Driver Who Struck, Killed Woman Sentenced

Larry Farry Convicted Of Gross Vehicular Manslaughter In Death Of 56-Year-Old Joan Milazzo Last August

A motorist who was speeding when he fatally struck a woman crossing a street during a hike with family members in northern San Diego was sentenced Monday to 120 days in custody.

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Lawrence Farry, 26, was convicted last month of misdemeanor gross vehicular manslaughter in the death last August of 56-year-old Joan Milazzo in the community of Del Sur.

Superior Court Judge Frederic Link ordered Farry to spend the first 30 days of his custody in the county jail and the remaining time on electronic monitoring. Farry was also placed on three years probation and ordered to do 25 days of public work service.

Link told the defendant that he had to take responsibility for his own actions. "You killed somebody, based on stupidity," the judge said, "and you gotta pay for it."

Authorities said Farry had argued with his mother and was on his way to work around 9:50 a.m. Aug. 30 when his speeding car struck Milazzo in the 14900 block of Camino Del Sur. The victim, who had been hiking with her husband and sister, died at a hospital about an hour later.

Prosecutors said Farry was going more than 80 mph when he struck Milazzo.

The victim and her husband, Paul, had moved to San Diego just months prior to be closer to their family.

"She planned to have family dinners, have more holiday dinners, have more extended family over, Paul Milazzo said in court Monday.

The victim's daughter, Kathleen Milazzo, also addressed the court.

"The day after my 25th birthday, I collapsed on the floor of the hospital in the waiting room after the doctors said she had died, dealing with my mom's shocking and traumatic death has been the most difficult thing I have had to endure," said Kathleen Milazzo.

Farry, a UCLA graduate who had no prior criminal record, was traveling between 81-87 miles per hour in a 50-mph zone, according prosecutor Chandelle Konstanzer. The defendant remained at the scene.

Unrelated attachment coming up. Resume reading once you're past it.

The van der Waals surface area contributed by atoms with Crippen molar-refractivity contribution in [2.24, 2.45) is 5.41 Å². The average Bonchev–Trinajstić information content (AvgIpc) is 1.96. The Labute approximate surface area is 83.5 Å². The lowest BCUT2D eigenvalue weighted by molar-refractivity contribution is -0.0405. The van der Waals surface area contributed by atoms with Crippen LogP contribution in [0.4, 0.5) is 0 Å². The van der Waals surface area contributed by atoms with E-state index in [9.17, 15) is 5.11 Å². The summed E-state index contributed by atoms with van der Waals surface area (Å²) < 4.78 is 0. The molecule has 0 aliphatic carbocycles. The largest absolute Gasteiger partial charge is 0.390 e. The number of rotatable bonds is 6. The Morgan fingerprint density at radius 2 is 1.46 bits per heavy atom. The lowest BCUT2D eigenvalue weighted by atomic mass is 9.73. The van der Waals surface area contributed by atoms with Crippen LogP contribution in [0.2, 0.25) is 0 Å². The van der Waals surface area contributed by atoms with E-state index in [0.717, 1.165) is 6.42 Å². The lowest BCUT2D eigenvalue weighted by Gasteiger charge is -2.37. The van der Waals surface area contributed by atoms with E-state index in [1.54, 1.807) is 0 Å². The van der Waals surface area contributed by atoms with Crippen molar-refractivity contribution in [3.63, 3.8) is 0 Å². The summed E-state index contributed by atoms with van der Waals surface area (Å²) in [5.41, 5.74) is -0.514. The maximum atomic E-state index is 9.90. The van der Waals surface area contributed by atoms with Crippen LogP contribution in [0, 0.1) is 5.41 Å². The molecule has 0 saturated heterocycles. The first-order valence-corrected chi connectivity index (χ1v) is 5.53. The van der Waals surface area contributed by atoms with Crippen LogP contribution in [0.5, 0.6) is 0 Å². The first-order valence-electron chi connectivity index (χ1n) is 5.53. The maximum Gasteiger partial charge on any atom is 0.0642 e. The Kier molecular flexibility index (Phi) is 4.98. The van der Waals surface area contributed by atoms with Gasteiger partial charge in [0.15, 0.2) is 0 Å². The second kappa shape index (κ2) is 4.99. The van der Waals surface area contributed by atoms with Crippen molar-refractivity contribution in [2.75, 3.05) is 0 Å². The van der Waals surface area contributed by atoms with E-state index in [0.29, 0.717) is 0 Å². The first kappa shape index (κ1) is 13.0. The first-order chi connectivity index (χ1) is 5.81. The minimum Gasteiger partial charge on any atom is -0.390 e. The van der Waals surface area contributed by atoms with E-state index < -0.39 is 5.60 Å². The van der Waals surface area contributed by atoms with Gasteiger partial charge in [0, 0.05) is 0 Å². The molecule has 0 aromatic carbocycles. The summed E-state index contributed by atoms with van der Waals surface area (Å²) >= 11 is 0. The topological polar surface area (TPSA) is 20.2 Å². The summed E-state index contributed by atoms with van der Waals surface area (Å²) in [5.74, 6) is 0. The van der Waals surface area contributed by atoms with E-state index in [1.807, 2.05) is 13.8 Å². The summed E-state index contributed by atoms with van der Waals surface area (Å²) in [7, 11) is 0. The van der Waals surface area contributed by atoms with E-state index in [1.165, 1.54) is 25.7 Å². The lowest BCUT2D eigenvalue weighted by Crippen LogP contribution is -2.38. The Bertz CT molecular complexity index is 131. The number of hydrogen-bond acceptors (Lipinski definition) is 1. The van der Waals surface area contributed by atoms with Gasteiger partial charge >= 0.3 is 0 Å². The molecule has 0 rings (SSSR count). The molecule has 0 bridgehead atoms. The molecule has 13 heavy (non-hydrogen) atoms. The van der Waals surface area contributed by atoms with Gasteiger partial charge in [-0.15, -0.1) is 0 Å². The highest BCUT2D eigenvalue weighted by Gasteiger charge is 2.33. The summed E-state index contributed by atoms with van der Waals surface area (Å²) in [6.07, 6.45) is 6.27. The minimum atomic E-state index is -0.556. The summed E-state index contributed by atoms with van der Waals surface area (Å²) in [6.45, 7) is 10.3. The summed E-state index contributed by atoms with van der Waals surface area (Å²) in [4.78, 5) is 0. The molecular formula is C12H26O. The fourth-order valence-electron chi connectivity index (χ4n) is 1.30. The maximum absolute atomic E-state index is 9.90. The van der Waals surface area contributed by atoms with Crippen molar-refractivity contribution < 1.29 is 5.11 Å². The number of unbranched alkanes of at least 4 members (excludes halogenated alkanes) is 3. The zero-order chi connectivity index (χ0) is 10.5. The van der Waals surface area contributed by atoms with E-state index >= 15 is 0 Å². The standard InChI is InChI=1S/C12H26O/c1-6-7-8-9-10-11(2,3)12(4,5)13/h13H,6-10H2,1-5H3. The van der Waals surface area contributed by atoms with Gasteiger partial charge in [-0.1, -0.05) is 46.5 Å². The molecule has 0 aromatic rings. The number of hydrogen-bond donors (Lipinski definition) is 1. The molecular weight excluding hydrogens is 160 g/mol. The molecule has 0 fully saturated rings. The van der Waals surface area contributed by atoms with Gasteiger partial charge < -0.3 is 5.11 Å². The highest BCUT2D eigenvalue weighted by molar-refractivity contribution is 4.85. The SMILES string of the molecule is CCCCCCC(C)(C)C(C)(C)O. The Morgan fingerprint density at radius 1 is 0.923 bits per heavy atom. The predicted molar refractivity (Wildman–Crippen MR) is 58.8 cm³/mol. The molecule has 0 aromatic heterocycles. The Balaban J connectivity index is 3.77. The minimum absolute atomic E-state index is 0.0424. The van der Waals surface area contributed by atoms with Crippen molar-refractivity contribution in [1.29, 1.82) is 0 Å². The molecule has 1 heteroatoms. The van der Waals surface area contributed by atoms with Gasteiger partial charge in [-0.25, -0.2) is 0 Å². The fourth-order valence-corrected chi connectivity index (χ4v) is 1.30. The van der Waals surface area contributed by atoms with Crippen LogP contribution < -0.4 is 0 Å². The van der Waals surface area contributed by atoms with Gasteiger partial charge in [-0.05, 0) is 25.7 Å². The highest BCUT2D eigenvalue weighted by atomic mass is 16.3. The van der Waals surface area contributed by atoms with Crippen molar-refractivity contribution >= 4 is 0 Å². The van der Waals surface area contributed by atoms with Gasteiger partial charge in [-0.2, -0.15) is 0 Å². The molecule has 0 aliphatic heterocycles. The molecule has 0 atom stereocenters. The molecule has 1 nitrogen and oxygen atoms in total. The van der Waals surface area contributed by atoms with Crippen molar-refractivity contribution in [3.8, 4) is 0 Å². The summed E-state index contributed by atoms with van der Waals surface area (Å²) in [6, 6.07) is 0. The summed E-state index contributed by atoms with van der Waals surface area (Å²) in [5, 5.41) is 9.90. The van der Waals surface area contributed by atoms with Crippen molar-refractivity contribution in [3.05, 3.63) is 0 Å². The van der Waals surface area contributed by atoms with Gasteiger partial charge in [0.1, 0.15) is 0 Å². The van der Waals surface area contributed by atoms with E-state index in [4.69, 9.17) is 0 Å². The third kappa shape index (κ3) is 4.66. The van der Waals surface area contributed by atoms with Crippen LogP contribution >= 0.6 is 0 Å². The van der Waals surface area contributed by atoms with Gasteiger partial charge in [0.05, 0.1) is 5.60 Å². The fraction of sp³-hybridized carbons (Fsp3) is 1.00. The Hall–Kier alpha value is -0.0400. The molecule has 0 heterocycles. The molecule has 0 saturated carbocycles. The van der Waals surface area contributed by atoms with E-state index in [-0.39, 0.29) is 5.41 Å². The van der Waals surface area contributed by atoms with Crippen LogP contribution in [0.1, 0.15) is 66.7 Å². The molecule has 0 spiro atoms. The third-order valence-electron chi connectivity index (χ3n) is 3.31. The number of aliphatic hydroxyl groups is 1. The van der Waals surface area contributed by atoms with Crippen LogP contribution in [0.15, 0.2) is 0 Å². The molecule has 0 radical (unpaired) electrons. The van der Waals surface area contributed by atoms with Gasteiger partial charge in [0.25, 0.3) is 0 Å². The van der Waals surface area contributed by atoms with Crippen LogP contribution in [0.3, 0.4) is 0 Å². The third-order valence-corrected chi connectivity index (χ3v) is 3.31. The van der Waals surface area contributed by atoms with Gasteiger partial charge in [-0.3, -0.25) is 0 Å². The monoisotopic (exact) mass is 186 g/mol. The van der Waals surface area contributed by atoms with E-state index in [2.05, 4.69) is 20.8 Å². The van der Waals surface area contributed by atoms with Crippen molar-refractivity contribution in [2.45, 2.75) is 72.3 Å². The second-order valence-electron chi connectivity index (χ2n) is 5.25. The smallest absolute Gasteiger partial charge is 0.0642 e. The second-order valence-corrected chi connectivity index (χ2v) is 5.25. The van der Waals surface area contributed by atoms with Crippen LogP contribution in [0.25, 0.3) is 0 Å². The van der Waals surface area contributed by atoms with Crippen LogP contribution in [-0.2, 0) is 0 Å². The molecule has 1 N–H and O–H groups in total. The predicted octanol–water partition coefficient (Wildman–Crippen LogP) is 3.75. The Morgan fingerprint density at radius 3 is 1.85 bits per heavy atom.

Farry apologized for his actions and asked the victim's family to forgive him. "I know that my speeding on August 30th was wrong, horribly wrong, and I know that it played a role in the death of Joan Milazzo," said Farry. "This accident left me shattered," he said. "(It) devastated me on every level. My speeding was wrong. I beg for (forgiveness)."

Farry said he wanted to address the family sooner.

"I can only imagine how anguishing it must have been to hear nothing from me only to guess of my intentions and feelings, for this I am so very sorry," added Farry.

His mother also spoke directly to the Milazzo family.

"I really want you to know that you cannot imagine the pain we feel for your family we are really deeply sorry for you," said Brenda Farry.

Konstanzer said Farry acted "recklessly" by driving so fast.

Paul Milazzo said his family was satisfied with Farry's sentence.

"Nothing is going to bring Joan back," the widower said, adding that Farry's remorse seemed genuine.

Kathleen Milazzo said the accident was a "lose-lose" for both families.

"I think forgiveness is definitely a possibility in the near future," she said outside court.

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